From the east one can go north from the center of Hopewell on Greenwood Ave. which becomes Rileyville Road (aka Hopewell-Wertsville Road). After passing Hillbilly Hall on your right and Mountain Church Road on the left, make the next left on Mountain Road, and follow it several miles to a T-intersection at Rocktown Road.  Turn left and look for the parking lot on the right, across from the vineyard.

  • From the parking lot on Rocktown Road, the trail curves down to Back Brook and crosses it on Tuck’s Bridge (named for the volunteer who led its construction). After the bridge, the orange trail loop goes both left and right. Going counterclockwise (right), the trail follows the north bank of the brook, and then easily crosses and crosses back on carefully positioned large boulders. Ascending slightly and then following near-level terrain northward, the path passes near the boundary of the preserve, with a nearby barn in sight, and then curves through a sparse cedar grove before climbing a bit more steeply to the high point of the trail at about halfway. A few steps off the trail towards an open field yield broad views across the Amwell Valley to the north. Note: The field is private; do not venture onto the field.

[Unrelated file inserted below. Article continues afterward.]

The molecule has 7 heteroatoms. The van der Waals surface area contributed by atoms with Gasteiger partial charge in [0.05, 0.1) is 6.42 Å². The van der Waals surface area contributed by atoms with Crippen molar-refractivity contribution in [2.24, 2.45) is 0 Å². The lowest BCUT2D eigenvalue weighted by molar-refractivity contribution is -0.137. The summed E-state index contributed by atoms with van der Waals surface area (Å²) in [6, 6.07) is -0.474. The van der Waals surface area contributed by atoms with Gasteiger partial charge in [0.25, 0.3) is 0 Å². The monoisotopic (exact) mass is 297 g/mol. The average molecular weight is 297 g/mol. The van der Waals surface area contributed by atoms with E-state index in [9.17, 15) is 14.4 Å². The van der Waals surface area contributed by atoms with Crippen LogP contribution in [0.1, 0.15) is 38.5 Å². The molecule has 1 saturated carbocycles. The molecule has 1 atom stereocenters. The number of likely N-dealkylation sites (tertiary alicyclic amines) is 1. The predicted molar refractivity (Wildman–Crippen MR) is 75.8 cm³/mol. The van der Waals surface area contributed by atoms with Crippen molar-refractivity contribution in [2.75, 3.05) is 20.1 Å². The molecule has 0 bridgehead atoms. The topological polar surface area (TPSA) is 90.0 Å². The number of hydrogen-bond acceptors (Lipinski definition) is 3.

Descending from that high point, the trail follows a gentle contour down to an old wood road. The orange trail turns sharp left for its return to the trailhead, but directly ahead at this point is a white-blazed spur, beginning with stone steps through a tight portal between two towering tulip poplars. This short spur follows a short stone causeway and steps up onto the dam that contained an old farm pond, and ends at the gap where the stream that fed the pond now slices through the breached dam structure. Enjoy this piece of history and return to the main orange route. Note: An old wood road descends from near the spur entrance to a crude wooden bridge across the stream; it leads to private property, so please do not cross that bridge.

    The main path then in part follows stretches of the old wood road, but leaves it to contour back up to the higher terrain, eventually returning to Tuck’s Bridge and the short entry path up to the parking lot.